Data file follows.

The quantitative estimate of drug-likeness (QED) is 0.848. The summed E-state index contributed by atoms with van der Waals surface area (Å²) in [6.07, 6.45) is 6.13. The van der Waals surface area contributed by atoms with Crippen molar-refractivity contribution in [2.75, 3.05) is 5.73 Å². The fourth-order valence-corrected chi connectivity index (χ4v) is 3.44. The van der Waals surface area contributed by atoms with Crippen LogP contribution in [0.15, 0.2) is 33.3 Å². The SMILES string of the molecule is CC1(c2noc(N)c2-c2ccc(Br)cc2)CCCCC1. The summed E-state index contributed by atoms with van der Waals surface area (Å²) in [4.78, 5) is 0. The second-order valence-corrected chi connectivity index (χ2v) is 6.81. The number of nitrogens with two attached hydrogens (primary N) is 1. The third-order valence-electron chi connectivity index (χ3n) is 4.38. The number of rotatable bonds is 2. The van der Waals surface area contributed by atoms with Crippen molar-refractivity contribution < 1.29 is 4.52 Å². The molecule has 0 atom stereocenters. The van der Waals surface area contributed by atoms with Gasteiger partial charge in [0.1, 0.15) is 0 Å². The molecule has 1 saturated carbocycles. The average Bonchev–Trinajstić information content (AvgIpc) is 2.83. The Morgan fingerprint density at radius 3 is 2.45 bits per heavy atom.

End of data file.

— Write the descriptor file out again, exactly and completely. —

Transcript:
The quantitative estimate of drug-likeness (QED) is 0.848. The summed E-state index contributed by atoms with van der Waals surface area (Å²) in [6.07, 6.45) is 6.13. The van der Waals surface area contributed by atoms with Crippen molar-refractivity contribution in [2.75, 3.05) is 5.73 Å². The fourth-order valence-corrected chi connectivity index (χ4v) is 3.44. The van der Waals surface area contributed by atoms with Crippen LogP contribution in [0.15, 0.2) is 33.3 Å². The SMILES string of the molecule is CC1(c2noc(N)c2-c2ccc(Br)cc2)CCCCC1. The summed E-state index contributed by atoms with van der Waals surface area (Å²) in [4.78, 5) is 0. The second-order valence-corrected chi connectivity index (χ2v) is 6.81. The number of nitrogens with two attached hydrogens (primary N) is 1. The third-order valence-electron chi connectivity index (χ3n) is 4.38. The number of rotatable bonds is 2. The van der Waals surface area contributed by atoms with Crippen molar-refractivity contribution < 1.29 is 4.52 Å². The molecule has 0 atom stereocenters. The van der Waals surface area contributed by atoms with Gasteiger partial charge in [0.1, 0.15) is 0 Å². The molecule has 1 saturated carbocycles. The average Bonchev–Trinajstić information content (AvgIpc) is 2.83. The Morgan fingerprint density at radius 3 is 2.45 bits per heavy atom.